Howl’s Moving Castle is written by Diana Wynne Jones. It was published in 1986 by Greenwillow. Jones’ website can be found here.
Genre: Fantasy, Middle Grade
“Sophie lived in the town of Market Chipping, which was in Ingary, a land in which anything could happen, and often did—especially when the Witch of the Waste got her dander up. Which was often.
As her younger sisters set out to seek their fortunes, Sophie stayed in her father’s hat shop. Which proved most unadventurous, until the Witch of the Waste came in to buy a bonnet, but was not pleased. Which is why she turned Sophie into an old lady. Which was spiteful witchery.
Now Sophie must seek her own fortune. Which means striking a bargain with the lecherous Wizard Howl. Which means entering his ever-moving castle, taming a blue fire-demon, and meeting the Witch of the Waste head-on. Which was more than Sophie had bargained for…”
She settled herself more comfortably, putting her knobby feet on the fender and her head into a corner of the chair, where she could stare into the colored flames, and began dreamily considering what she ought to do in the morning. But she was sidetracked a little by imaging a face in the flames. “It would be a thin blue face,” she murmured, “very long and thin, with a thin blue nose. But those curly green flames on top are most definitely your hair. Suppose I didn’t go until Howl gets back? Wizards can lift spells, I suppose. And those purple flames near the bottom make the mouth—you have savage teeth, my friend. You have two green tufts of flame for eyebrows…” Curiously enough, the only orange flames in the fire were under the green eyebrow flames, just like eyes, and they each had a little purple glint in the middle that Sophie could almost imagine was looking at her, like the pupil of an eye.
“Mrs. Fairfax is a family friend,” said Sophie. “How was I to know you would be there too?”
“You have an instinct, Sophie, that’s how,” said Howl. “Nothing is safe from you. If I were to court a girl who lived on an iceberg in the middle of an ocean, sooner or later—probably sooner—I’d look up to see you swooping overhead on a broomstick. In fact, by now I’d be disappointed in you if I didn’t see you.”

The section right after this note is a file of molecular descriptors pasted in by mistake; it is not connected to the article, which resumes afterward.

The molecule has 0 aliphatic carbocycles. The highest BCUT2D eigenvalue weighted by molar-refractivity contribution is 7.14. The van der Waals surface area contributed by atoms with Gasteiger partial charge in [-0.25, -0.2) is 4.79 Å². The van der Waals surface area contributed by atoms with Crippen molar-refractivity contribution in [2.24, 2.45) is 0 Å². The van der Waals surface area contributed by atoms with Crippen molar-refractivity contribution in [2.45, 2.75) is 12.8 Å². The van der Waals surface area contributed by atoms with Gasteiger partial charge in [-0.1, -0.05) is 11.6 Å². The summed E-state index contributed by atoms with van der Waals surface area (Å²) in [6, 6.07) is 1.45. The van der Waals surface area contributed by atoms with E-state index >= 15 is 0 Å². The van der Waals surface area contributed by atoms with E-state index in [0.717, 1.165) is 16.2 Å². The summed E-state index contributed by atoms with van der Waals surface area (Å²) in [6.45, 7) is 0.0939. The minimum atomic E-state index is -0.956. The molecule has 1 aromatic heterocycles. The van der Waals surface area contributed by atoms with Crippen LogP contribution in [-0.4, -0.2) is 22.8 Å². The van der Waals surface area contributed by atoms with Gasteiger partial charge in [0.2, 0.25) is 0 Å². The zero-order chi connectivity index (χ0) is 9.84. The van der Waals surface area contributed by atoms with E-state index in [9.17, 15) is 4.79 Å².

“Are you off to the iceberg today?” Sophie retorted. “From the look on Lettie’s face yesterday, there’s nothing that need keep you there!”
“You wrong me, Sophie,” Howl said. He sounded deeply injured. Sophie looked suspiciously sideways. Beyond the red jewel shining in Howl’s ear, his profile looked sad and noble. “Long years will pass before I leave Lettie,” he said. “And in fact I’m off to see the King again today. Satisfied, Mrs. Nose?”
“Go to bed, you fool,” Calcifer said sleepily. “You’re drunk.”
“Who, me?” said Howl. “I assure you, my friends, I am cone sold stober.”
Recommended Age Range: 12+
What I Liked:
Diana Wynne Jones is my absolute favorite fantasy writer. I have read almost every single one of her books, and have enjoyed almost every single one of them. Howl’s Moving Castle is among my top favorites of her books, and is also one of the first books by her I ever read. It is top-notch, wonderful, creative fantasy at its finest. What I like a lot about Jones is that she almost never dumbs down the plot for her audience. This book could be read by twelve-year-olds, but it’s not written for twelve-year-olds. The plot is complex and a lot is going on behind the scenes. And yet Jones makes it exciting, understandable, and engaging. She always has a unique fantasy world with unique rules, her plots are always more complex than they let on, and she has a great humor and wit to her writing that makes everything really delightful to read.
I love the fact that at the end we realize just how great of a wizard Howl is and that he’s not nearly as stupid/ignorant/in the dark as Sophie thinks he is. It impresses us, the readers, because the entire time we’ve been seeing him through Sophie’s eyes, and it is at that moment that we get a glimpse of the complexity of not only Howl, but also the plot and the world that Jones has made. Seemingly unrelated events suddenly connect. Innocent actions or words become important (such as Calcifer’s hints. Read the book again after you finish it, and you’ll start picking up on a lot of foreshadowing).
The Miyazaki/Studio Ghibli film, (roughly) based on the book.
Howl and Sophie. Howl and Sophie. When Calcifer mentions that he will only believe that Howl is truly in love when he spends less than an hour in the bathroom, you just sort of file it away as an obscure detail. But then, when you read about how Howl goes to the Witch’s fortress to rescue Sophie, unshaven, it just clicks (which, like I was mentioning above, is a wonderful thing I love about Jones, how great she is at minute details). I never noticed it until this read-through, and I almost immediately went “Awwwww.” Another great thing about this relationship is that Sophie was an old woman for almost all of it. And no, this does not mean that Howl fell in love with an old lady. He knew almost right away that Sophie was not actually an old woman. It means that he fell in love with Sophie because of her character, not because of her looks, and that is a wonderful, wonderful thing.
What I Didn’t Like:
The plot is a little too complex, at times. I must admit, even though I’ve read it before, a few times I scratched my head and went “Huh?” It all made sense in the end, of course, but at the time, it was really obscure.
Howl’s Moving Castle is amazing, plain and simple. It is one of my favorite fantasy books, written by my favorite fantasy author. It’s funny, the plot is wonderful, the characters are instantly likeable, the interaction between them shows a lot of development, and Howl and Sophie are one of the strangest, but cutest couples ever. If you’ve never read this masterpiece, you need to.
You can buy this book here: Howl’s Moving Castle
And here’s the movie: Howl’s Moving Castle
Coming Up Next: If I Tell by Janet Gurtler